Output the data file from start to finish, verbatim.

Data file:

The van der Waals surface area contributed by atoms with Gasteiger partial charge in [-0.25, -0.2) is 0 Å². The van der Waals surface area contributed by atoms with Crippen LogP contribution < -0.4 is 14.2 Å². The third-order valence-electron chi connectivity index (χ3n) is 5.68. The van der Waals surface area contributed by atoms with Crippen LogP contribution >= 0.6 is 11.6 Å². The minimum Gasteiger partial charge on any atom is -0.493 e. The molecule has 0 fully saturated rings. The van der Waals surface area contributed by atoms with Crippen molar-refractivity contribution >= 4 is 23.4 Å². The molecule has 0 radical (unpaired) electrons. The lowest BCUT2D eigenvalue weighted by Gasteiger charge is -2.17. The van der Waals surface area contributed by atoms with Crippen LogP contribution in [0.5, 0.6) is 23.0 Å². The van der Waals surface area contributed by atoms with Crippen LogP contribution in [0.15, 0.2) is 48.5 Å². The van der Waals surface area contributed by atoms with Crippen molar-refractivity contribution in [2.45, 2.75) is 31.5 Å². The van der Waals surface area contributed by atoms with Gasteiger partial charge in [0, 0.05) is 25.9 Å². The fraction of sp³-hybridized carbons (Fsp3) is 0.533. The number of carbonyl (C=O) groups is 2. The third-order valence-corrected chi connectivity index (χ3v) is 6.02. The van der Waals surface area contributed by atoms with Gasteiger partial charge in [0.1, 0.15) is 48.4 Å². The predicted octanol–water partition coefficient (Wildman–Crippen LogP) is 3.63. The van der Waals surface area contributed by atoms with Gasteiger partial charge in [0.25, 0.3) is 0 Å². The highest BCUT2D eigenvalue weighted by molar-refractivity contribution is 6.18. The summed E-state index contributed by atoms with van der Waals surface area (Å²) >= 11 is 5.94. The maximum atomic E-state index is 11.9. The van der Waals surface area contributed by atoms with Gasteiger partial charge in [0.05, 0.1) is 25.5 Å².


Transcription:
The van der Waals surface area contributed by atoms with Gasteiger partial charge in [-0.25, -0.2) is 0 Å². The van der Waals surface area contributed by atoms with Crippen LogP contribution < -0.4 is 14.2 Å². The third-order valence-electron chi connectivity index (χ3n) is 5.68. The van der Waals surface area contributed by atoms with Crippen LogP contribution >= 0.6 is 11.6 Å². The minimum Gasteiger partial charge on any atom is -0.493 e. The molecule has 0 fully saturated rings. The van der Waals surface area contributed by atoms with Crippen molar-refractivity contribution >= 4 is 23.4 Å². The molecule has 0 radical (unpaired) electrons. The lowest BCUT2D eigenvalue weighted by Gasteiger charge is -2.17. The van der Waals surface area contributed by atoms with Crippen LogP contribution in [0.5, 0.6) is 23.0 Å². The van der Waals surface area contributed by atoms with Crippen LogP contribution in [0.15, 0.2) is 48.5 Å². The van der Waals surface area contributed by atoms with Crippen molar-refractivity contribution in [2.45, 2.75) is 31.5 Å². The van der Waals surface area contributed by atoms with Gasteiger partial charge in [0, 0.05) is 25.9 Å². The fraction of sp³-hybridized carbons (Fsp3) is 0.533. The number of carbonyl (C=O) groups is 2. The third-order valence-corrected chi connectivity index (χ3v) is 6.02. The van der Waals surface area contributed by atoms with Gasteiger partial charge in [0.1, 0.15) is 48.4 Å². The predicted octanol–water partition coefficient (Wildman–Crippen LogP) is 3.63. The van der Waals surface area contributed by atoms with Gasteiger partial charge in [0.25, 0.3) is 0 Å². The highest BCUT2D eigenvalue weighted by molar-refractivity contribution is 6.18. The summed E-state index contributed by atoms with van der Waals surface area (Å²) >= 11 is 5.94. The maximum atomic E-state index is 11.9. The van der Waals surface area contributed by atoms with Gasteiger partial charge in [0.05, 0.1) is 25.5 Å².